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Smith, John, Harry S. Stout, and Kenneth P. Minkema (eds), A JONATHAN EDWARDS READER. Yale University Press, 2003. NEW copy, TRADE PAPERBACK, 335 pages. Prepared by editors of the distinguished series The Works of Jonathan Edwards, this authoritative anthology includes selected treatises, sermons, and autobiographical material by early America's greatest theologian and philosopher.


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Gaustad, Edwin S, FAITH OF THE FOUNDERS: Religion and the New Nation, 1776-1826. VG/VG. (Baylor University Press, 2004). 196 pages.
~~~ This book traces the religious life of the nation from the time of the Revolution to the deaths of Thomas Jefferson and John Adams. In his portraits of Jefferson, Madison, Franklin, Washington, Adams and Jefferson, Gaustad carefully considers the developing relationship between church and state in America. Gaustad also follows the trial of diverse religious ideas and communities, as well as chronicling the religious dimensions of daily life for ordinary Americans.


Holmes, David L, THE FAITHS OF THE FOUNDING FATHERS. VG/VG. (Oxford University Press, 2006). 240 pages.
~~~ How did the United States, founded as colonies with explicitly religious aspirations, come to be the first modern state whose commitment to the separation of church and state was reflected in its constitution? Frank Lambert explains why this happened, offering in the process a synthesis of American history from the first British arrivals through Thomas Jefferson's controversial presidency. ~~~ From Library Journal: In this short but dynamic study, we are thrust back to 1770s America to look at the culture and religion of six of the Founding Fathers. Holmes paints a balanced portrait of the various forms of Deism that existed in the minds of Benjamin Franklin, George Washington, and James Monroe, among others. Surveying the religious beliefs and mainline churches of the groups that settled the American Colonies, Holmes argues that the Founders respected the religious convictions of their time -- an idea that conflicts with the prevailing belief that the first five presidents tended to deny the divinity of God and often followed the path of reason. Holmes's research leads him to argue that history texts need to represent the Founders as Christians who may have attended a Baptist, Presbyterian, or Episcopal church depending on their location and that the adherence to simple virtue and morality was more important to them than adherence to any particular set of doctrines. Finally, Holmes concludes that the strong connection to church professed by recent presidents is quite unlike the practices of our Founding Fathers. An illuminating study, this is recommended reading for American historians and religious scholars.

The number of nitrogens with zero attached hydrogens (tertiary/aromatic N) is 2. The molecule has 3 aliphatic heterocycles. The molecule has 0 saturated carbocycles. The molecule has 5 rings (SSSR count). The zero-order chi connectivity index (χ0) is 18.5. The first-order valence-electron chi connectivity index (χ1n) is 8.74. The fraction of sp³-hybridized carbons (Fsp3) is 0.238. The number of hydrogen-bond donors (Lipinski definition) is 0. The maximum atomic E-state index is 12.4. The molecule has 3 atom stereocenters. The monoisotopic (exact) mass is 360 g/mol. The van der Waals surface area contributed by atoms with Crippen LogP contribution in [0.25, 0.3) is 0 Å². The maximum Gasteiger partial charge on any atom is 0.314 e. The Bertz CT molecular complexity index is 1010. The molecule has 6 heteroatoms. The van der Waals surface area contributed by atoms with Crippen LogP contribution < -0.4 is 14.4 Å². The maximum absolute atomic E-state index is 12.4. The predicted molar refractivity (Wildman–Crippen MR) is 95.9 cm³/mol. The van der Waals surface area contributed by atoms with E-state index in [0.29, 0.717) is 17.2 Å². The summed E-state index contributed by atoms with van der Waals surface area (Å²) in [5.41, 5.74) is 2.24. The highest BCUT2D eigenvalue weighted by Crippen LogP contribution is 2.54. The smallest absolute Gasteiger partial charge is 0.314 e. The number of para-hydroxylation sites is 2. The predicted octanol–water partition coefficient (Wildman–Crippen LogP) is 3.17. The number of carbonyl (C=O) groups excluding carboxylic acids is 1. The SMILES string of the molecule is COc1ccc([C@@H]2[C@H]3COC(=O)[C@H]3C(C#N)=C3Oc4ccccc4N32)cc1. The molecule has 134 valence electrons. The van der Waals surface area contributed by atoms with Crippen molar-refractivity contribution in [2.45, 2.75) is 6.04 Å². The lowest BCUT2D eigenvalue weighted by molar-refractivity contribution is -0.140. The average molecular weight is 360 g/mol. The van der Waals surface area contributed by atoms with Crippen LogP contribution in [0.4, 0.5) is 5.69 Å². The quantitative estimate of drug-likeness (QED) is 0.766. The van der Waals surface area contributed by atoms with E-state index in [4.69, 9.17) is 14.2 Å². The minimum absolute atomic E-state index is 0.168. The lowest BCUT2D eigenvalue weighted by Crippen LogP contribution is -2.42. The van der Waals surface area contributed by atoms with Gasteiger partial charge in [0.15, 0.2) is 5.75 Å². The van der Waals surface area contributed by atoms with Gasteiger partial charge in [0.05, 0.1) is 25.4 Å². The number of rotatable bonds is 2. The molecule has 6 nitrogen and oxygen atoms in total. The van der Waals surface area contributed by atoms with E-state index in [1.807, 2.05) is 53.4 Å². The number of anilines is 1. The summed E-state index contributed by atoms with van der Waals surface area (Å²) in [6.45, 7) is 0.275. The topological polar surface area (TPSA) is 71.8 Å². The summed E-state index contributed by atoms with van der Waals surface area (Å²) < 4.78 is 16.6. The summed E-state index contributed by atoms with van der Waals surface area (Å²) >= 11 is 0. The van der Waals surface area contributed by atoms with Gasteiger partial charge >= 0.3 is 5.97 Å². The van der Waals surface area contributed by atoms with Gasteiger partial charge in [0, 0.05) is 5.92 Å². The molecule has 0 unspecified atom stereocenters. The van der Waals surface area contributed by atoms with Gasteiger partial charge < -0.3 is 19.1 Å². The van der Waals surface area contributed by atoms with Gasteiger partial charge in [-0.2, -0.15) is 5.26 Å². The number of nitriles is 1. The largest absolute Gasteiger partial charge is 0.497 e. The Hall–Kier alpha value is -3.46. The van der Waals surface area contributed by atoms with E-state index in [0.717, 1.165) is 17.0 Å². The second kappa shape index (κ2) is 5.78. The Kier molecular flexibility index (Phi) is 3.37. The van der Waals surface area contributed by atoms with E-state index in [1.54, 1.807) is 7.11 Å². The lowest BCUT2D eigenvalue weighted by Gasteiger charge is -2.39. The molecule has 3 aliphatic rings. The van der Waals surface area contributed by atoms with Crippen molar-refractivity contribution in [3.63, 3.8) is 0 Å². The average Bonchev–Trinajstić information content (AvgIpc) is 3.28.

Meacham, Jon, THE FOUNDERS ON RELIGION: A Book of Quotations. NEW copy, hardcover with dust jacket. (Princeton University Press, 2005). 280 pages.
~~~ What did the founders of America think about religion? Until now, there has been no reliable and impartial compendium of the founders' own remarks on religious matters that clearly answers the question. This book fills that gap. A lively collection of quotations on everything from the relationship between church and state to the status of women, it is the most comprehensive and trustworthy resource available on this timely topic. ~~~ The book calls to the witness stand all the usual suspects -- George Washington, Thomas Jefferson, James Madison, Benjamin Franklin, and John Adams -- as well as many lesser known but highly influential luminaries, among them Continental Congress President Elias Boudinot, Declaration of Independence signer Charles Carroll, and John Dickinson, "the Pennsylvania Farmer." It also gives voice to two founding "mothers," Abigail Adams and Martha Washington. ~~~ The founders quoted here ranged from the piously evangelical to the steadfastly unorthodox. Some were such avid students of theology that they were treated as equals by the leading ministers of their day. Others vacillated in their conviction. James Madison's religious beliefs appeared to weaken as he grew older. Thomas Jefferson, on the other hand, seemed to warm to religion late in life. This compilation lays out the founders' positions on more than seventy topics, including the afterlife, the death of loved ones, divorce, the raising of children, the reliability of biblical texts, and the nature of Islam and Judaism. ~~~ Partisans of various stripes have long invoked quotations from the founding fathers to lend credence to their own views on religion and politics. This book, by contrast, is thefirst of its genre to be grounded in the careful examination of original documents by a professional historian. Conveniently arranged alphabetically by topic, it provides multiple viewpoints and accurate quotations. ~~~ Readers of all religious persuasions -- or of none -- will find this book engrossing.